Problem solving tools 1 Problem solving tools We need tools to: –improve designs: increase the chance that we are making what the customer wants. –identify.
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Presentation on theme: "Problem solving tools 1 Problem solving tools We need tools to: –improve designs: increase the chance that we are making what the customer wants. –identify."— Presentation transcript:
Problem solving tools 1 Problem solving tools We need tools to: –improve designs: increase the chance that we are making what the customer wants. –identify problems: identifying the problem(as well as prioritizing problems) is half the battle. –prevent problems: key to quality systems is prevention. –Note on these tools and general simplicity Who needs to use them?
Problem solving tools 2 Linkages Easiest one of the semester: These tools can be used to make any process better - and in the case of SPC can be used to prevent problems from occurring in any repetitive process.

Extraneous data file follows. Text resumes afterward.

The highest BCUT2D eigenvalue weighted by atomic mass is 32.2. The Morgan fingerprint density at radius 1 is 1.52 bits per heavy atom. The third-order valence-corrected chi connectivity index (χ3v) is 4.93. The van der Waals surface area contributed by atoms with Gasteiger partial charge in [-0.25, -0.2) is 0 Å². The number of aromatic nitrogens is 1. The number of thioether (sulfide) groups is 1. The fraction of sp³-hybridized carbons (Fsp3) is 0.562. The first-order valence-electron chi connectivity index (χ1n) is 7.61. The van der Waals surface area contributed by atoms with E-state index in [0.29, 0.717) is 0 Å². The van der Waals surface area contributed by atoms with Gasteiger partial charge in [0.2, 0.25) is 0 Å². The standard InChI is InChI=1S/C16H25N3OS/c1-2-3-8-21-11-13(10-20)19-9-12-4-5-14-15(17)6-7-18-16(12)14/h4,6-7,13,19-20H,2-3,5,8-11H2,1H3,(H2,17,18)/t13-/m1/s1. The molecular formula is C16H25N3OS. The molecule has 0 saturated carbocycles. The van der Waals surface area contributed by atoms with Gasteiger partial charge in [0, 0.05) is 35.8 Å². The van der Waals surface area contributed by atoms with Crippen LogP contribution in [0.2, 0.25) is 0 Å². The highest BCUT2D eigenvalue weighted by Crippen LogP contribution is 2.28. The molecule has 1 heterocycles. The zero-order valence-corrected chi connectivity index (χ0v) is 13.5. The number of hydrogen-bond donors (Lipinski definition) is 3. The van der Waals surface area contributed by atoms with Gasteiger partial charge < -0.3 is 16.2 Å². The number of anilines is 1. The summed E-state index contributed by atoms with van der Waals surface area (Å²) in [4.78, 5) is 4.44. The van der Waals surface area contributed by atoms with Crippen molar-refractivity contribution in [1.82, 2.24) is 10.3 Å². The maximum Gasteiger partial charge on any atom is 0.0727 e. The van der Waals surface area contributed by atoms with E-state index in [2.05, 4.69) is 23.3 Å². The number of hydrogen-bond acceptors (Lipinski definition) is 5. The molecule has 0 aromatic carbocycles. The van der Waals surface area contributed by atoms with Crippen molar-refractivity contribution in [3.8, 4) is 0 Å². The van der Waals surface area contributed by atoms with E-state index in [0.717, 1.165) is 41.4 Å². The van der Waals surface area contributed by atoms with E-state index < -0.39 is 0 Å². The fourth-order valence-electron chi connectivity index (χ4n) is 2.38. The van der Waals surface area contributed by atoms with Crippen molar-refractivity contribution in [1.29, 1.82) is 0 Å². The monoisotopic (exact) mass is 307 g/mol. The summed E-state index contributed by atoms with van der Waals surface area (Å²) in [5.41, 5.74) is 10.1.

Problem solving tools 3 Variance exercise Hold the slide (envelope) a foot above the target. Slide a coin down the envelope and try and get it to stop on the center of the target. –In other words your process is sliding a coin down a slide onto a target. Do this 5 times to set up the process –once set-up repeat 10 times and record results –then do 10 more runs with another coin recording the results Change the person holding the slide - and do 5 set-up runs again –do 10 runs and record the results As a group write down all the sources of variance in your results
Problem solving tools 4 Variance Variance is one of the major problems in a process (and it is the cause of all quality problems) As we reduce variance things happen as expected- so if we have no variance in a process it performs as expected (designed) in other words if we have a design that customers want and then we execute the design with no variance we make $$$$ So our tools are used to identify and remove variance (after we design a good product)